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From Wikipedia, the free encyclopedia
SISD MISD SIMD MIMD
Flynn's taxonomy is a classification of computer architectures, proposed by Michael J. Flynn in 1966.
- 1 Classifications
- 2 Diagram comparing classifications
- 3 Further divisions
- 4 References
- 5 External links
The four classifications defined by Flynn are based upon the number of concurrent instruction (or control) and data streams available in the architecture:
Single Instruction, Single Data stream (SISD)A sequential computer which exploits no parallelism in either the instruction or data streams. Single control unit (CU) fetches single Instruction Stream (IS) from memory. The CU then generates appropriate control signals to direct single processing element (PE) to operate on single Data Stream (DS) i.e. one operation at a timeExamples of SISD architecture are the traditional uniprocessor machines like a PC (currently manufactured PCs have multiple processors) or old mainframes.
Single Instruction, Multiple Data streams (SIMD)A computer which exploits multiple data streams against a single instruction stream to perform operations which may be naturally parallelized. For example, an array processor or GPU.Multiple Instruction, Single Data stream (MISD)Multiple instructions operate on a single data stream. Uncommon architecture which is generally used for fault tolerance. Heterogeneous systems operate on the same data stream and must agree on the result. Examples include the Space Shuttle flight control computer.Multiple Instruction, Multiple Data streams (MIMD)Multiple autonomous processors simultaneously executing different instructions on different data. Distributed systems are generally recognized to be MIMD architectures; either exploiting a single shared memory space or a distributed memory space. A multi-core superscalar processor is an MIMD processor.
Diagram comparing classifications
Visually, these four architectures are shown below where each "CPU" is a central processing unit:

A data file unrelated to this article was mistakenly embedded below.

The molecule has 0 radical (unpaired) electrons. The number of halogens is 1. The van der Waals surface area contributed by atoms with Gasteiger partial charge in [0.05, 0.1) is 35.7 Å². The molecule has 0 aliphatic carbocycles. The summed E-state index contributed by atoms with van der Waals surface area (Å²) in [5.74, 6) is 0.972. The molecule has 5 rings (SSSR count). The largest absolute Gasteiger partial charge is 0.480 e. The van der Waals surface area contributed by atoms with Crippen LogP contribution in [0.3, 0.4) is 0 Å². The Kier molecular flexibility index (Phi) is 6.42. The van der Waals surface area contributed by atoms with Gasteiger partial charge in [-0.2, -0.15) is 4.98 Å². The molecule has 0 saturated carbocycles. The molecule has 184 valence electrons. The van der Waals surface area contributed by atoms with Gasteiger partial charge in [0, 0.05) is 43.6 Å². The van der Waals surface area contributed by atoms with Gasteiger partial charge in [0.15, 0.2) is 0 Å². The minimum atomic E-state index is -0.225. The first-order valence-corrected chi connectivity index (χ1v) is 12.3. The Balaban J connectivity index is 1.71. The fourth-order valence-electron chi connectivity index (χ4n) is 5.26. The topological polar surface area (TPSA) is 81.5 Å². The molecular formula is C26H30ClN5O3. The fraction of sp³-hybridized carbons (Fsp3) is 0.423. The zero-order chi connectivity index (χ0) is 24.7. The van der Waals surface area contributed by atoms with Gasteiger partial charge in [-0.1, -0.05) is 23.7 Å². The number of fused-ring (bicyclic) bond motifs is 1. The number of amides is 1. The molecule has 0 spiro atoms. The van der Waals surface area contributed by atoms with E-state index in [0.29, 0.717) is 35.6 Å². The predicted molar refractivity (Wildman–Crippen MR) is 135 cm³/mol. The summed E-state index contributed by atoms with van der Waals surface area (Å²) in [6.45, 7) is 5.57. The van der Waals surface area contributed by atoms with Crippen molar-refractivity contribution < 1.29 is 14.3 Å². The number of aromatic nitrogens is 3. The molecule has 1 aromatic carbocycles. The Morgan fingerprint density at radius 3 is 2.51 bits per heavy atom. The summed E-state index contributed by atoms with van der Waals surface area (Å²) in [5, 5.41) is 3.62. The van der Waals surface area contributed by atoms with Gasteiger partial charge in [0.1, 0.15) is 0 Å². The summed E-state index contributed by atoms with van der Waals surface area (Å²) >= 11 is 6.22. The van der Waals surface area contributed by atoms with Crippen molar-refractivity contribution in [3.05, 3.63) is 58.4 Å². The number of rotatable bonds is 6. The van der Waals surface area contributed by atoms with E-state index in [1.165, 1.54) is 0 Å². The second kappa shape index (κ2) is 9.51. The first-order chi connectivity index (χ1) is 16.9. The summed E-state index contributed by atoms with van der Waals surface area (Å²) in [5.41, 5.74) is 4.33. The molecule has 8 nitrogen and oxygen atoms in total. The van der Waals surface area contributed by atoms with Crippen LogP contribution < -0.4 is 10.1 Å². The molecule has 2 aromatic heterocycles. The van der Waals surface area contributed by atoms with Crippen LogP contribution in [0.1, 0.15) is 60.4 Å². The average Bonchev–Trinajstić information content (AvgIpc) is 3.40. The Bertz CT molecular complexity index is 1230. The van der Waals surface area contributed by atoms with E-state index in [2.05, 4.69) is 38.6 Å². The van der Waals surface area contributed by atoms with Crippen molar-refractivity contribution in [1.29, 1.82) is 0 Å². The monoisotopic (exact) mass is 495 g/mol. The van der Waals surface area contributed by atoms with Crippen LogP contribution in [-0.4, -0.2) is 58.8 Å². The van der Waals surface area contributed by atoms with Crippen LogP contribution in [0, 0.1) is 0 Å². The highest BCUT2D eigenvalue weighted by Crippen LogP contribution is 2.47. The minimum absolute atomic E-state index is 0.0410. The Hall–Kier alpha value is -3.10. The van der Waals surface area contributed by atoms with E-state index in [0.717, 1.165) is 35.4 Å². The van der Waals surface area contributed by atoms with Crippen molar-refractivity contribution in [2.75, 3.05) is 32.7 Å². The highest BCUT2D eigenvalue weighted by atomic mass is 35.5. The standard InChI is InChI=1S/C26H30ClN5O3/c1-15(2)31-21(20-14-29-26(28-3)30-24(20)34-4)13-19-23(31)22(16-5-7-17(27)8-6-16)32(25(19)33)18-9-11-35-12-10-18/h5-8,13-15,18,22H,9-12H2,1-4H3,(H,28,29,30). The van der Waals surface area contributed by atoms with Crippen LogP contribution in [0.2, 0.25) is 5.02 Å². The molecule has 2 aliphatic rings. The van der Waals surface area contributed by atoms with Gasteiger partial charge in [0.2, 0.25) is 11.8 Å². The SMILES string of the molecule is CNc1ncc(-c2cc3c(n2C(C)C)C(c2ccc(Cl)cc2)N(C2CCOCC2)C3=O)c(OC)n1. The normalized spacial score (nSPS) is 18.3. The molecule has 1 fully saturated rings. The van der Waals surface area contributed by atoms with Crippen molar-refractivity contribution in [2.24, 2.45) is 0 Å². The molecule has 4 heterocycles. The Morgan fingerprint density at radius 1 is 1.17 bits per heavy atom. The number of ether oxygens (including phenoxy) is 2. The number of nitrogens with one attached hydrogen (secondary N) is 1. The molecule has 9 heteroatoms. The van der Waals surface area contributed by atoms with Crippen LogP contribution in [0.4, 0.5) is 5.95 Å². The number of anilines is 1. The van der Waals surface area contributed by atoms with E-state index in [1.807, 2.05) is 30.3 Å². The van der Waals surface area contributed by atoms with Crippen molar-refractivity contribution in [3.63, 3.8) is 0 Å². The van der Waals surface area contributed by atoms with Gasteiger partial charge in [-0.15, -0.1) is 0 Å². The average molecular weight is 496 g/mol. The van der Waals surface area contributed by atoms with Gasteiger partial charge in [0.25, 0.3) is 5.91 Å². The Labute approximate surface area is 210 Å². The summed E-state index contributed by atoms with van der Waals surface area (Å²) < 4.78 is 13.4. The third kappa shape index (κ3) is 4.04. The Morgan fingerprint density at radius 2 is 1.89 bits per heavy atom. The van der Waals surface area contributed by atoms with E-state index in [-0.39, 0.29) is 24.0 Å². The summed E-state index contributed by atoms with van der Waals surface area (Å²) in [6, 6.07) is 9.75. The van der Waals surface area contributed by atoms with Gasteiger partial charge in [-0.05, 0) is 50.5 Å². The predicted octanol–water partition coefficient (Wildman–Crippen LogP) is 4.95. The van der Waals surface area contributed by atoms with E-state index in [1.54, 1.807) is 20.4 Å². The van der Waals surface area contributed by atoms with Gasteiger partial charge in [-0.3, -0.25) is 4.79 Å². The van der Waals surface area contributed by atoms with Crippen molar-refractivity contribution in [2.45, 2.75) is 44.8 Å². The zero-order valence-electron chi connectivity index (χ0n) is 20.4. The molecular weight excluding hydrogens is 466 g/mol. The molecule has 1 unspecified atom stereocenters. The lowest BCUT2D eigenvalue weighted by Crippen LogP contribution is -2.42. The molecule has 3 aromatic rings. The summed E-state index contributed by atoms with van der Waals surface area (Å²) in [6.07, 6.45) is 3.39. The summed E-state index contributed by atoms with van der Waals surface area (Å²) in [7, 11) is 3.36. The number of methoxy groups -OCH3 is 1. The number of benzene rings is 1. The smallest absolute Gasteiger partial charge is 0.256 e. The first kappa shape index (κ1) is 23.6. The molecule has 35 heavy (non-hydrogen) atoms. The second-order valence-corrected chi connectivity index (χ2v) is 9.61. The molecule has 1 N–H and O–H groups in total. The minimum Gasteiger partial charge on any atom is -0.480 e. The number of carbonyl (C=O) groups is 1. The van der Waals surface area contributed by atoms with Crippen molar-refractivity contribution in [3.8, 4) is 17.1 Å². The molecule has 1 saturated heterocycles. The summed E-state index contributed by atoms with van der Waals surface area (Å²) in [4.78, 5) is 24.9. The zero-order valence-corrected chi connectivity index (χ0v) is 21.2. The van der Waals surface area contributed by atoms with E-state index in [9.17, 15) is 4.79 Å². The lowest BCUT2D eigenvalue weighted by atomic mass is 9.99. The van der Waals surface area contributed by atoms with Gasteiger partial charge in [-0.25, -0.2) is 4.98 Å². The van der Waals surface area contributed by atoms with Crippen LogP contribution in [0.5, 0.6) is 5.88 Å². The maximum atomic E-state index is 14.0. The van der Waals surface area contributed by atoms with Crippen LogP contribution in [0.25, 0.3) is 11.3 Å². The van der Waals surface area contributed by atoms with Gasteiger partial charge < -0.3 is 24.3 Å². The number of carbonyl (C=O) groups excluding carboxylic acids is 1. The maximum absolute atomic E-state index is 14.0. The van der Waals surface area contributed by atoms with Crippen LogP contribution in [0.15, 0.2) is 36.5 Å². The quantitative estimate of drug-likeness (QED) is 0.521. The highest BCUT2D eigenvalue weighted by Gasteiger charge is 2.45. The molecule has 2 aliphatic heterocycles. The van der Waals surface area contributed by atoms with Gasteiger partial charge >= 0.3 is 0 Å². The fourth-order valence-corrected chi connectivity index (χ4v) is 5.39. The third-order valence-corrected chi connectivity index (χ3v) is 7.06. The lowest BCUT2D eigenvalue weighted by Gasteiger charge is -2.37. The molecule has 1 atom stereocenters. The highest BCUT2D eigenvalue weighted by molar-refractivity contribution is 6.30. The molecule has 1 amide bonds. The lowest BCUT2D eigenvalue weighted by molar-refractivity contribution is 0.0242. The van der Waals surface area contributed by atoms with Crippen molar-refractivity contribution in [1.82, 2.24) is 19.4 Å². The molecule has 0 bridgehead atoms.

As of 2006, all the top 10 and most of the TOP500 supercomputers are based on a MIMD architecture.
Some further divide the MIMD category into the following categories:Single Program, Multiple Data (SPMD)Multiple autonomous processors simultaneously executing the same program (but at independent points, rather than in the lockstep that SIMD imposes) on different data. Also referred to as 'Single Process, multiple data'- the use of this terminology for SPMD is erroneous and should be avoided, as SPMD is a parallel execution model and assumes multiple cooperating processes executing a program. SPMD is the most common style of parallel programming.[The SPMD model and the term was proposed by Frederica Darema. Gregory F. Pfister was a manager of the RP3 project, and Darema was part of the RP3 team.Multiple Program Multiple Data (MPMD)Multiple autonomous processors simultaneously operating at least 2 independent programs. Typically such systems pick one node to be the "host" ("the explicit host/node programming model") or "manager" (the "Manager/Worker" strategy), which runs one program that farms out data to all the other nodes which all run a second program. Those other nodes then return their results directly to the manager. An example of this would be the Sony PlayStation 3 game console, with its SPU/PPU processor architecture.Even further subdivisions are sometimes considered.